Touching Extremes review by Massimo Ricci


JASON STEIN’S LOCKSMITH ISIDORE – A calculus of loss (CF 104)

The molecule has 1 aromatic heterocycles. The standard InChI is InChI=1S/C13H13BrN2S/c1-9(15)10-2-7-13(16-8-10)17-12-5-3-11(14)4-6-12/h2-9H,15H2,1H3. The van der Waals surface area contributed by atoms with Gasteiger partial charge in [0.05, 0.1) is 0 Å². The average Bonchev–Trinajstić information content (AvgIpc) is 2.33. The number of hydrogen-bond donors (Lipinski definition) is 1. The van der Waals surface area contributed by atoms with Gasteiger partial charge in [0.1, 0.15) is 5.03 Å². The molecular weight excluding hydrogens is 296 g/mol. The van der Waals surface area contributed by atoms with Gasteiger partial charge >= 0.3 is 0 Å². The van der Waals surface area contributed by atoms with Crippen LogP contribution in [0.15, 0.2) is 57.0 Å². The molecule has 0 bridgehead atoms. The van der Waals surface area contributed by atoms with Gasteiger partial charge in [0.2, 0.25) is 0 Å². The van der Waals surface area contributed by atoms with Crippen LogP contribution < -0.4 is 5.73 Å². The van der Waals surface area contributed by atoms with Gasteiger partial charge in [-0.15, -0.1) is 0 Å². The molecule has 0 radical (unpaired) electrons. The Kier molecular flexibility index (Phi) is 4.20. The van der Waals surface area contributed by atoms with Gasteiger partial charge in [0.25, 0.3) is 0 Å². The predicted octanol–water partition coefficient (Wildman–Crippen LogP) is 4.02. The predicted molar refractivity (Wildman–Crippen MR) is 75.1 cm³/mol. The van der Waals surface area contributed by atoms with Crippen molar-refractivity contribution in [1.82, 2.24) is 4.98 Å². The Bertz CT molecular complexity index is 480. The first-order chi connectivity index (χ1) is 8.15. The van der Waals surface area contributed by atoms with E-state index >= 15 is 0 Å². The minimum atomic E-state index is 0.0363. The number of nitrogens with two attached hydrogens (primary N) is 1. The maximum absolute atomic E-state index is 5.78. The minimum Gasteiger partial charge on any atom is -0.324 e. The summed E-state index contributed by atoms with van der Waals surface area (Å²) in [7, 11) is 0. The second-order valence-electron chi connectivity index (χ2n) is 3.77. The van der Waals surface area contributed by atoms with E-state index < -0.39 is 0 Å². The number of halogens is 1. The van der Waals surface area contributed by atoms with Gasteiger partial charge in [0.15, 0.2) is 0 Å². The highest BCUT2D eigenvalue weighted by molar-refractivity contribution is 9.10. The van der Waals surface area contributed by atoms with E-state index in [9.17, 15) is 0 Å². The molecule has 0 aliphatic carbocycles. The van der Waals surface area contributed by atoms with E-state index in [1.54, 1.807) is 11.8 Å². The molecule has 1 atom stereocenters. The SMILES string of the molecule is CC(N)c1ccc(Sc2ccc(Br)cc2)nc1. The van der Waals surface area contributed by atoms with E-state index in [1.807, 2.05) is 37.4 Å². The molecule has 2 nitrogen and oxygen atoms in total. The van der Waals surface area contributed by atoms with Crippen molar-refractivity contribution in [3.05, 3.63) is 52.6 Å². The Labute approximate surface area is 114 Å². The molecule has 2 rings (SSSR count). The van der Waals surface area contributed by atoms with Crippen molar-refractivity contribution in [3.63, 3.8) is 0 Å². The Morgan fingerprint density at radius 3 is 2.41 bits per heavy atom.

This trio’s peculiar denomination comes from Isidore Stein, Jason’s paternal grandfather who used to be a master locksmith in Brooklyn, Queens and Manhattan for over 30 years and didn’t trust the banks, keeping earnings stuffed in a sofa (he was right, by the way). Also rather uncommon is the group’s instrumentation which comprises the leader’s bass clarinet, Kevin Davis’ cello and Mike Pride’s percussion. Another intriguing factor is Jason Stein’s beginning as a rock-blues guitarist, subsequently shifting his love onto his current instrument after having met Eric Dolphy’s music, a great influence on his artistic vision. Locksmith Isidore can appear as based in some tradition one moment, swing and jazzy phrasing emerging from the cauldron of decontextualization, then switch to ferruginous EAI protuberances in the next (“Caroline and Sam” could very well be one of those slippery incidental meetings of scrape-and-scratch stillness and minimal melodic fragmentation). The playing is attentive, responsive on all fronts, never transcending to that semi-fetishist rigour that often prevents even gifted instrumentalists to express their timbral qualities in the name of a growingly abused concept of quietness. The conversational openings constantly remain under the sign of democracy, exacerbations of attitude and egotism not allowed; confrontations do happen, but are instantly directed towards a common goal, typically coincident with a non-deterioration of the musical virtues of the improvisations. Immediacy is not this ensemble’s forte: the almost reclusive character of the large part of the material (let’s exclude the short finale “J.H. 01”, a thoroughly lyrical signature if there was ever one) recalls Isidore’s obstinate tendency to hide money in the couch. In this record, the richness of particulars is equally ably disguised.

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